The Effects of Engaging and Affective Behaviors of Virtual Agents in Group Decision-Making

by   Hanseob Kim, et al.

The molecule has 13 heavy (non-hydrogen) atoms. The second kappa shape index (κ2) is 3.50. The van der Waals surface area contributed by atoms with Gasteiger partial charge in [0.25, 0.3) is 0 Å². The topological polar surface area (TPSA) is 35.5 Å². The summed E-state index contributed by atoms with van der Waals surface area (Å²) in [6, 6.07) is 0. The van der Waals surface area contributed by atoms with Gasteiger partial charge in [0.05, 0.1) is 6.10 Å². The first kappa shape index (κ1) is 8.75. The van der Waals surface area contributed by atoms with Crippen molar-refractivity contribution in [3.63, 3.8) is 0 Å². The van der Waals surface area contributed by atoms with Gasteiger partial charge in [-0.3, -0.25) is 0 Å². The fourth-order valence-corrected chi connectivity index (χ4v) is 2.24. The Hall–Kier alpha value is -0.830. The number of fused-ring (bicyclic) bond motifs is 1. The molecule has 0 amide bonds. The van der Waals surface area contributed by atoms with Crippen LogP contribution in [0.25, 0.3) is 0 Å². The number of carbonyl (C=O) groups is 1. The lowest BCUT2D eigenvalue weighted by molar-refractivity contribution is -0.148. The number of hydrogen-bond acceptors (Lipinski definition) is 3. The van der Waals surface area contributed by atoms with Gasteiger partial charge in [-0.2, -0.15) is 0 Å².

Virtual agents (VAs) need to exhibit engaged and affective behavior in order to become more effective social actors in our daily lives. However, such behaviors need to conform to social norms, especially in organizational settings. This study examines how different VA behaviors influence subjects' perceptions and actions in group decision-making processes. Participants exposed to VAs demonstrated varying levels of engagement and affective behavior during the group discussions. Engagement refers to the VA's focus on the group task, while affective behavior represents the VA's emotional state. The findings indicate that VA engagement positively influences user behavior, particularly in attention allocation. However, it has minimal impact on subjective perception. Conversely, affective expressions of VAs have a negative impact on subjective perceptions, such as social presence, social influence, and trustworthiness. Interestingly, in 64 discussions for tasks, only seven showed a decline in group scores compared to individual scores, and in six of these cases, the VA exhibited a non-engaged and affective state. We discuss the results and the potential implications for future research on using VAs in group meetings. It provides valuable insights for improving VA behavior as a team member in group decision-making scenarios and guides VA design in organizational contexts.


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